Despite my dissatisfaction with “CHopstix”, I still was looking forward to the project’s release, hoping for something far from that single. Unfortunately, as a whole, the album left me wanting more from Q. While much of the songs I find to be pretty unforgettable, especially because there are so many of them (17 tracks in total), I do think there are some great standout performances. My favorites include “Dangerous (feat. Kid Cudi)”, “Black Folk”, “Floating (feat. 21 Savage)”, “Die Wit Em”, and “Water (feat. Lil Baby)”.
When it comes to “Dangerous”, maybe (most likely) its my inherent Cudi bias, but I think its a tremendous track. First off, I can’t be the only one that heard that guitar intro and thought of nothing but “Black Hole Sun” by Soundgarden. The instrumental on this track is worlds beyond the majority of others on this track. Instead of jumping straight into the beat, it builds and continues to add layers, creating a broader picture and more interesting story. Q’s verse is simple, but I think the writing is vivid and striking if you give the words themselves a good listen. I just wish it was longer— gimme another verse Q! That’s all I ask!
Unlike many of the artists on this list, Anderson .Paak has been releasing music consistently, and in large quantities, for the past five years. With Ventura, released on April 11, .Paak delivered what he calls a more “soul-centered” project. The instrumentals are so dynamic from top to bottom, and .Paak’s energy is infectious as always. Ventura is chock-full of summertime anthems. If anything, I think the project could have benefitted from one or two more slow/smooth soul tracks to contrast the constant upbeat grooves. However, packing a punch track for track may have been the goal overall. With a great album every single year since 2016’s Malibu, .Paak fans are truly being spoiled.
The project’s second track, “Make It Better (ft. Smokey Robinson)”, is a clear standout in my opinion. There are fingerprints of some of soul’s greatest figures all over this track, with nods to the Bee Gees and Al Green, and a feature from the one and only Smokey Robinson. All of the song’s elements are well thought out and make for a fun, playful track.
KENNYYYYYY! The legendary Rico Nasty has teamed up with her most frequent collaborator, production powerhouse Kenny Beats, to deliver the mixtape Anger Management. On April 4, exactly three weeks before the project released, I got to hear Kenny speak in a masterclass at NYU. While he talked briefly of collaborations with Ski Mask The Slump God and JPEGMAFIA, all attendees wanted all the info they could get about the upcoming Rico project. Hearing about their creative process as collaborators and goals inside the studio made me extremely excited to hear the final project.
I appreciate the album’s structure, beginning with aggressive bangers and transitioning to more reflective slower-paced tracks following the “Nasty World (Skit)” halfway through. As a huge EarthGang fan, I instantly was drawn to “Big T******”. The production also boasts an exciting collaboration between Kenny and Baauer. EarthGang and Rico provide distinct performances that fuse together seamlessly on the absurdly amazing track.
For the first time in two years, The Internet frontman Steve Lacy dropped solo material with the single “N Side”. Based on some Instagram posts, followed by the release of this track, it seems as though Lacy’s sophomore project is due to release in the next few months. And, with two appearances on the new Vampire Weekend album Father of the Bride, 2019 could be the year of Steve Lacy.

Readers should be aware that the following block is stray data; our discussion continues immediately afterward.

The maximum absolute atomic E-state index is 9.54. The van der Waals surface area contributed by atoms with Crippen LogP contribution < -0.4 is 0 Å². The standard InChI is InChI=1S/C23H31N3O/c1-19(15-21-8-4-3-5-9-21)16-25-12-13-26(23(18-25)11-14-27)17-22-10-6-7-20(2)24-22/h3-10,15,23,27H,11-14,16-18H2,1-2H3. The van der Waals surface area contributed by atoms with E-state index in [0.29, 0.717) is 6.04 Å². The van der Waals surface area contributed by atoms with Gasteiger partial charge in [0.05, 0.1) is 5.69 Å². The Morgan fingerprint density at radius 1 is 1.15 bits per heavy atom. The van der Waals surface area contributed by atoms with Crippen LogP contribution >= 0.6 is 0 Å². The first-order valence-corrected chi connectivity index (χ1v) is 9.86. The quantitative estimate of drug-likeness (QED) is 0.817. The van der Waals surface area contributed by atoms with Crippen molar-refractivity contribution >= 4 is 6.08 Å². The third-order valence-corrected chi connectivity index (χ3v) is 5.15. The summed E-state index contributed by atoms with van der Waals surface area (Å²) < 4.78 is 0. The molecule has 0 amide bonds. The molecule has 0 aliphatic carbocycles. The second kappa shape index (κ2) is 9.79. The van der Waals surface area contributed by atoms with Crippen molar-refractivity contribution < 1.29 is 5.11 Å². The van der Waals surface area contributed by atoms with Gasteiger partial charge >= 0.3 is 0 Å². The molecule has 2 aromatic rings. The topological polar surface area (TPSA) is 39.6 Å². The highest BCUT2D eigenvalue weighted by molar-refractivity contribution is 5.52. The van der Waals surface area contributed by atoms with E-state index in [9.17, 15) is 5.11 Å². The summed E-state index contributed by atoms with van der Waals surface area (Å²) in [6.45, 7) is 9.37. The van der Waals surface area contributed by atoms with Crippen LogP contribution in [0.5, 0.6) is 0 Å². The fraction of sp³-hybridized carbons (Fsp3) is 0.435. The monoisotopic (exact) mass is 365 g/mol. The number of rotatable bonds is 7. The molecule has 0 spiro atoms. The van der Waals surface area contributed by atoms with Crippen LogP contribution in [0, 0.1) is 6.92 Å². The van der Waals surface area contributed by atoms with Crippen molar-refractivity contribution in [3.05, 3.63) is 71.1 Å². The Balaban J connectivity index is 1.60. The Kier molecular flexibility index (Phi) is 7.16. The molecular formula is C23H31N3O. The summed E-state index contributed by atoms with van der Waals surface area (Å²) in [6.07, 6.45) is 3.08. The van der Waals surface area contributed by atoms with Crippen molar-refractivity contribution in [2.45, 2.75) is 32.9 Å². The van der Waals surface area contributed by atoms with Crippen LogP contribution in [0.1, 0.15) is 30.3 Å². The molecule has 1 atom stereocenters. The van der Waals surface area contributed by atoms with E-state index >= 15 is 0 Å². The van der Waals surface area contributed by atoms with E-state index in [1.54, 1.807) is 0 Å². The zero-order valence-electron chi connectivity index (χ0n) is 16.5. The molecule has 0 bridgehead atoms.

For me, “N Side” is reminiscent of some of Lacy’s older tracks like “Some”, and also some Internet songs like “Mood”. “N Side” is nothing we haven’t seen before from Lacy. While I do think the track’s repetitive guitar and steady pace make it a predictable track , I think it’s a decent reintroduction to his solo work for those who only are familiar with The Internet. I do particularly like the heightened, plucked bass toward the songs close and remain anxious to hear the full album. Hopefully he ditches the repetition and dips into those quirkier niche sounds that we’ve seen from him before. No matter what, I love the man all day every day.
Speaking of The Internet, keyboardist Matt Martians released a full length album, The Last Party, late this month. This release comes two years after his last project The Drum Chord Theory, which includes his most well known solo song to date “Dent Jusay”, which features fellow Internet group members Syd and Steve Lacy.
“Knock Knock” features lots of fun ad-libs and audio effects atop that charming bass and impressive drum pattern. For me, the percussion is the star of this song. It is constantly shifting paces and patterns, keeping listeners on their toes. I love the shift around the 2:00 minute mark. Martians displays pretty impressive vocals as he harmonizes with himself to finish off the groovy track. Into it.
Another Chicano favorite, except this one is Hoosier Omar Apollo! One of the earlier faces in the bedroom pop era, I have been quite impressed by Apollo’s growth over the last year. His new EP Friends showcases his diverse abilities as a singer, songwriter, and musician. There is something for everyone on this project. From the Internet-esque funk on “Ashamed” to the stripped back “Trouble”, Apollo’s ability to span so many sounds in just seven tracks, while they remain cohesive, is refreshing.
“Friends” immediately struck a chord with me (all puns intended, of course). The raw guitar plucking paired with Apollo’s alluring vocal quality might make you shed a tear. It got a tear out of me, anyway. The layered vocals add dimension while keeping it simple and to the point. Seeing this live would be a vision.
Extra Extra! A few more tracks not released in April, but still shined bright for me this month. (Some more recent than others.)